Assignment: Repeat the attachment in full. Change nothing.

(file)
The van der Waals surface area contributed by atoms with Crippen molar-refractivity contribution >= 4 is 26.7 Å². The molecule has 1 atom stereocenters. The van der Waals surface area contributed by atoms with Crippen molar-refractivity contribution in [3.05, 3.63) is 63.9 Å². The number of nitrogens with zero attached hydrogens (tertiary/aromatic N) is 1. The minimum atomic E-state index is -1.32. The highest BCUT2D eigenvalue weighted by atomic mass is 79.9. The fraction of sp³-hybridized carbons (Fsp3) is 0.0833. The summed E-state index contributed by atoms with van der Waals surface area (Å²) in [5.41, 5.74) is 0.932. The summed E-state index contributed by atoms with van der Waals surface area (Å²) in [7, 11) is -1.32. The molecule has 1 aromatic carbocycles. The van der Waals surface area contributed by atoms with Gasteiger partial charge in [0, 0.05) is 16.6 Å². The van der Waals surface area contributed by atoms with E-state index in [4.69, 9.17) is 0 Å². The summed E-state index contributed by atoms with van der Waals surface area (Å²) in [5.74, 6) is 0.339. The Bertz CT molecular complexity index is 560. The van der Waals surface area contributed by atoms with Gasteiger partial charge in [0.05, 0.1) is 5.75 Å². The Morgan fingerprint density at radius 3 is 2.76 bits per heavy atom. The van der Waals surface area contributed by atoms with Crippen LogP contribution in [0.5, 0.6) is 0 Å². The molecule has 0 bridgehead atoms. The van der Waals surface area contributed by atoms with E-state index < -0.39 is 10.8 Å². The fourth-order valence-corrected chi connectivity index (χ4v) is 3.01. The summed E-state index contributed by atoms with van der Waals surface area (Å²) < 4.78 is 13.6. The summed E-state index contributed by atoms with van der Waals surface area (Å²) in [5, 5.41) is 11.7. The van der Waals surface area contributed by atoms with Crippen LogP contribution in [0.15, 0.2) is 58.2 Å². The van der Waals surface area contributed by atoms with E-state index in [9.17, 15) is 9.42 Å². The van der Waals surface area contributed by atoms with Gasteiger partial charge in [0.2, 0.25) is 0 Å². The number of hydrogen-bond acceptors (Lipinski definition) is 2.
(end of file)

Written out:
The van der Waals surface area contributed by atoms with Crippen molar-refractivity contribution >= 4 is 26.7 Å². The molecule has 1 atom stereocenters. The van der Waals surface area contributed by atoms with Crippen molar-refractivity contribution in [3.05, 3.63) is 63.9 Å². The number of nitrogens with zero attached hydrogens (tertiary/aromatic N) is 1. The minimum atomic E-state index is -1.32. The highest BCUT2D eigenvalue weighted by atomic mass is 79.9. The fraction of sp³-hybridized carbons (Fsp3) is 0.0833. The summed E-state index contributed by atoms with van der Waals surface area (Å²) in [5.41, 5.74) is 0.932. The summed E-state index contributed by atoms with van der Waals surface area (Å²) in [7, 11) is -1.32. The molecule has 1 aromatic carbocycles. The van der Waals surface area contributed by atoms with Gasteiger partial charge in [0, 0.05) is 16.6 Å². The van der Waals surface area contributed by atoms with E-state index in [4.69, 9.17) is 0 Å². The summed E-state index contributed by atoms with van der Waals surface area (Å²) in [5.74, 6) is 0.339. The Bertz CT molecular complexity index is 560. The van der Waals surface area contributed by atoms with Gasteiger partial charge in [0.05, 0.1) is 5.75 Å². The Morgan fingerprint density at radius 3 is 2.76 bits per heavy atom. The van der Waals surface area contributed by atoms with Crippen LogP contribution in [0.5, 0.6) is 0 Å². The molecule has 0 bridgehead atoms. The van der Waals surface area contributed by atoms with E-state index < -0.39 is 10.8 Å². The fourth-order valence-corrected chi connectivity index (χ4v) is 3.01. The summed E-state index contributed by atoms with van der Waals surface area (Å²) < 4.78 is 13.6. The summed E-state index contributed by atoms with van der Waals surface area (Å²) in [5, 5.41) is 11.7. The van der Waals surface area contributed by atoms with Crippen LogP contribution in [0.15, 0.2) is 58.2 Å². The van der Waals surface area contributed by atoms with E-state index in [9.17, 15) is 9.42 Å². The van der Waals surface area contributed by atoms with Gasteiger partial charge in [0.2, 0.25) is 0 Å². The number of hydrogen-bond acceptors (Lipinski definition) is 2.